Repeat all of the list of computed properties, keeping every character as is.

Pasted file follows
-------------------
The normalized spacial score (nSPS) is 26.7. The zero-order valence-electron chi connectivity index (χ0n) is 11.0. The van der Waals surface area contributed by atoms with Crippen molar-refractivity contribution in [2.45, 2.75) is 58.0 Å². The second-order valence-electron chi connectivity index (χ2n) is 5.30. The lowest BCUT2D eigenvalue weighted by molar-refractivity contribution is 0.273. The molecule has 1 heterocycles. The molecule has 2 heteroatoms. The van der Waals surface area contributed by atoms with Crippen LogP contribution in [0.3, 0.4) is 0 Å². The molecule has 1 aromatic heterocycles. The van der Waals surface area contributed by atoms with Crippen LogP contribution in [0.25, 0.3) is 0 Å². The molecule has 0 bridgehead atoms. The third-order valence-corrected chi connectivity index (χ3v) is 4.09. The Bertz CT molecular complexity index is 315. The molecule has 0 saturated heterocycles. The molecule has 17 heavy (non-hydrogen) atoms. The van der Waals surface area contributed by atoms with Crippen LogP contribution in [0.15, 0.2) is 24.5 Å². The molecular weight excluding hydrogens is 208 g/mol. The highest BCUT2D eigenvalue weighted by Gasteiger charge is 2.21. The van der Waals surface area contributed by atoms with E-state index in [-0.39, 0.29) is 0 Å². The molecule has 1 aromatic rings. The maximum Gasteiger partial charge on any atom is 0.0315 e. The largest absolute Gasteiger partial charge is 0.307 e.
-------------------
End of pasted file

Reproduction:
The normalized spacial score (nSPS) is 26.7. The zero-order valence-electron chi connectivity index (χ0n) is 11.0. The van der Waals surface area contributed by atoms with Crippen molar-refractivity contribution in [2.45, 2.75) is 58.0 Å². The second-order valence-electron chi connectivity index (χ2n) is 5.30. The lowest BCUT2D eigenvalue weighted by molar-refractivity contribution is 0.273. The molecule has 1 heterocycles. The molecule has 2 heteroatoms. The van der Waals surface area contributed by atoms with Crippen LogP contribution in [0.3, 0.4) is 0 Å². The molecule has 1 aromatic heterocycles. The van der Waals surface area contributed by atoms with Crippen LogP contribution in [0.25, 0.3) is 0 Å². The molecule has 0 bridgehead atoms. The third-order valence-corrected chi connectivity index (χ3v) is 4.09. The Bertz CT molecular complexity index is 315. The molecule has 0 saturated heterocycles. The molecule has 17 heavy (non-hydrogen) atoms. The van der Waals surface area contributed by atoms with Crippen LogP contribution in [0.15, 0.2) is 24.5 Å². The molecular weight excluding hydrogens is 208 g/mol. The highest BCUT2D eigenvalue weighted by Gasteiger charge is 2.21. The van der Waals surface area contributed by atoms with E-state index in [-0.39, 0.29) is 0 Å². The molecule has 1 aromatic rings. The maximum Gasteiger partial charge on any atom is 0.0315 e. The largest absolute Gasteiger partial charge is 0.307 e.